Instead of affecting calls, Low found that holding the Xperia P tightly caused the signal to drop off and affect data performance, slowing down web browsing. In my own tests, I was also able to get signal bars to drop off when holding it -- generally one or two bars. But I didn't notice any drop-off in browsing performance when using this death grip. Calls were also unaffected.
Another design gripe is that the physical buttons on the Xperia P are very low lying, especially the power and camera key, so pressing them can feel harder than it should -- making them seem spongy.
Sony has also sited all three keys -- power, volume rocker and camera keys -- on one side of the phone, which is a slightly cramped and awkward placing, especially for getting at the power key. The right-hand edge is also home to the phone's second speaker. Yet the top of the phone is clutter-free, with only a 3.5mm headphone jack.
On the phone's left-hand edge, there's the micro-SIM slot, along with a micro-USB port for charging and ferrying camera snaps, music files and more back and forth. You also get an HDMI port for hooking the Xperia P up to a larger display. Many Android fans will be sad to learn there's no microSD card slot. Nor can the battery be got at -- it's sealed inside.
On the back of the phone is an 8-megapixel camera plus LED flash. The lens is sited a couple of centimetres from the edge of the phone so you shouldn't have to worry about getting your digits in shot by mistake.
Also on board is near field communication (NFC) -- the contactless payments and info-sharing technology that lets you swipe your phone over other NFC-enabled objects to activate certain functions.
The Xperia P has a generously sized but not super-whopping 4-inch touchscreen that boasts Sony's WhiteMagic technology. This apparently makes it easier to see in bright sunlight. To test this claim, I took the Xperia P outdoors during a rare London heatwave -- bringing an iPhone 4S-owning companion to the park with me. After comparing both screens' performance in direct sunlight, set at their maximum brightness, neither of us thought the Sony screen looked any brighter or easier to see.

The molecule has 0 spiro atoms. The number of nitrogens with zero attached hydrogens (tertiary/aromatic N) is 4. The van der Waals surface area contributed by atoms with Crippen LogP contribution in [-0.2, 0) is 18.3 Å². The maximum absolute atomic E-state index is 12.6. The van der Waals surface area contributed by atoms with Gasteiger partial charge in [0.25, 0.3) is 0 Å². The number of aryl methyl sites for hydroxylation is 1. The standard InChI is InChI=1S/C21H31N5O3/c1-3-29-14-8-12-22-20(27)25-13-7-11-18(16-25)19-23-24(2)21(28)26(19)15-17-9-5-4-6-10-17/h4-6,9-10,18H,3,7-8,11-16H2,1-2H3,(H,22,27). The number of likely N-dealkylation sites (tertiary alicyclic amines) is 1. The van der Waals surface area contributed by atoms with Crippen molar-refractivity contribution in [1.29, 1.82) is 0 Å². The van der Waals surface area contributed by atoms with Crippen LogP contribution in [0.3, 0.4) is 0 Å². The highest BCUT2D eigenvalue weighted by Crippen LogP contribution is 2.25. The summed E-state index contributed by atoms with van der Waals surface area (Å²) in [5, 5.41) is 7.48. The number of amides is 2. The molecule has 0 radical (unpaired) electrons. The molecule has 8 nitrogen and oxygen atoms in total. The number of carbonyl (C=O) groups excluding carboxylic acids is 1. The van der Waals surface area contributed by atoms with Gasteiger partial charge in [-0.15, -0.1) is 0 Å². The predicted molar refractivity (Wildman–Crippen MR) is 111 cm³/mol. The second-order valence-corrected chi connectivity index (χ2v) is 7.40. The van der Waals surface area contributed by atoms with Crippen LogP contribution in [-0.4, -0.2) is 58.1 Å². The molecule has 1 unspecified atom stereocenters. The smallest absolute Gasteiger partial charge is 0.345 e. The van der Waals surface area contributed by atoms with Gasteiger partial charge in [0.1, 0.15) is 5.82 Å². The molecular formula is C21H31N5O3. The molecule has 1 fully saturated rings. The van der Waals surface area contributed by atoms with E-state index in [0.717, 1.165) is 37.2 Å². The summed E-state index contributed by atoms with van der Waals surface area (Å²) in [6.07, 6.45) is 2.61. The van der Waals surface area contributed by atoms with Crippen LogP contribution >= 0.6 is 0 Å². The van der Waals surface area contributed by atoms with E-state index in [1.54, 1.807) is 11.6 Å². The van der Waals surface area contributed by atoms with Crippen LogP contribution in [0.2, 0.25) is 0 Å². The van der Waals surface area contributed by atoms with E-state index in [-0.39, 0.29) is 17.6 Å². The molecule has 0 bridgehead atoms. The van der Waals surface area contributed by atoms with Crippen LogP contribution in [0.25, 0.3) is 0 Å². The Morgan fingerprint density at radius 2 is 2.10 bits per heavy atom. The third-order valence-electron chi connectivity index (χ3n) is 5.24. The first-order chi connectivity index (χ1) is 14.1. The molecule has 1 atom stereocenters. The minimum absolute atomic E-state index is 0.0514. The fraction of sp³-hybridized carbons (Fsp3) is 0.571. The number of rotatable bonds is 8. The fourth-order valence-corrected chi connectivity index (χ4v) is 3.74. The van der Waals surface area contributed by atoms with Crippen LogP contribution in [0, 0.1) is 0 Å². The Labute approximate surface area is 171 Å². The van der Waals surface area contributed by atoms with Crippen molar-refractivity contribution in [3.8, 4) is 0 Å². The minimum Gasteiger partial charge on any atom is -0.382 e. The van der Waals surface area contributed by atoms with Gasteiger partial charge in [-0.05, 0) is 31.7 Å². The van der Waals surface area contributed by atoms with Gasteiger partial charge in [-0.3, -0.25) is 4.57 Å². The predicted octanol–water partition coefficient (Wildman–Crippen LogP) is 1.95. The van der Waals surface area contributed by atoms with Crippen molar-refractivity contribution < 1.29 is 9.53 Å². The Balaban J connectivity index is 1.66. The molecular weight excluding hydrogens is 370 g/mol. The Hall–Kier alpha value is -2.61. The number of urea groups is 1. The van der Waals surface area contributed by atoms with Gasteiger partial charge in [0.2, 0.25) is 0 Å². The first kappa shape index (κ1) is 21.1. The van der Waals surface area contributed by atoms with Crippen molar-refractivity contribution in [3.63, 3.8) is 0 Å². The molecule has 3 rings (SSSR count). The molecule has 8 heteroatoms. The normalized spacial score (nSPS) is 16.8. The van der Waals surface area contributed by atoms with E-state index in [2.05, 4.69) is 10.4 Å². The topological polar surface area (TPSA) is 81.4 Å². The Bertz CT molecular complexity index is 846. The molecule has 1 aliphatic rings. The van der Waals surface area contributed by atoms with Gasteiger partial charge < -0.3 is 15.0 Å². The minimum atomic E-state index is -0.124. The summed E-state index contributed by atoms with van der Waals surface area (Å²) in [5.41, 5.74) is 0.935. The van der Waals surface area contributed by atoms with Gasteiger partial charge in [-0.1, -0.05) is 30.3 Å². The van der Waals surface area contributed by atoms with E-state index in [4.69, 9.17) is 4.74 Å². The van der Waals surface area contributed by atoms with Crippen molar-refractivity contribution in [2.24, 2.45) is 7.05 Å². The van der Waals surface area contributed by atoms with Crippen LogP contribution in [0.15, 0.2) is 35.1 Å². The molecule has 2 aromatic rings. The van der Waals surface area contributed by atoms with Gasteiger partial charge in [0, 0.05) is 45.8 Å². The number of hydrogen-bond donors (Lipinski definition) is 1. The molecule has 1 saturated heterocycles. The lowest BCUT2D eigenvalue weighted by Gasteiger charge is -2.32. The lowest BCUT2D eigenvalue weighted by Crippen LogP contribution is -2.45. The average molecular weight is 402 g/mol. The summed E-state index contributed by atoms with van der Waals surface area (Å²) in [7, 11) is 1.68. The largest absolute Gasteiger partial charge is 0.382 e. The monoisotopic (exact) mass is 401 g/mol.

It's certainly possible to make out content on the Xperia P's screen when outdoors in full sunshine. But in my experience, the display doesn't look especially bright or vibrant so don't expect WhiteMagic to work miracles. Bright sun will still make its presence felt and your stuff will be plenty paler and more ghostly than when you're indoors.
Sony terms this screen its Reality Display -- the aim being to reproduce colours that are more true-to-life than some of the over-saturated screens out there. Colours on the P's display are certainly more muted than AMOLED screens such as the Samsung Galaxy S2 but they still look sumptuous. The Xperia P apparently uses Sony's Mobile Bravia Engine -- a technology it uses in its TVs.
The Xperia P's display is noticeably softer than the Xperia S's super-pin-sharp screen. Its resolution is 960x540 pixels, which equates to a decent but middling pixel-per-inch count of 275. Compare that to the whopping 342ppi on the Xperia S. Videos still look sumptuous and colourful on the Xperia P's screen though, and the viewing angle is good.
Sony has said the Xperia P will get an update to ICS before June is out, but you're still going to have to spend some time mooching around waiting for an update -- especially if you buy the Xperia P locked to a mobile network.
Atop this solid -- if slightly stale -- Gingerbread base, Sony has laid down its software icing. If you've seen the Sony Xperia S, you'll be familiar with Sony's skin. It's a fairly bog-standard Android cladding, with five home screens embroidered with some rather ugly widgets (which can thankfully be deleted), and bulked up with various Sony service offerings. It's not as polished an interface as HTC's Android topper, Sense 4.0, but it's fairly simple and easy to use.
With Sony's music and movies pedigree, there's no shortage of options for getting films, music and games onto the Xperia P. Sony's Video Unlimited, Music Unlimited and PlayNow app store are all there, offering to take a cut of your cash in exchange for digital goodies. Plus you're pointed to an EA Games app store and Google Play for thousands more Android apps.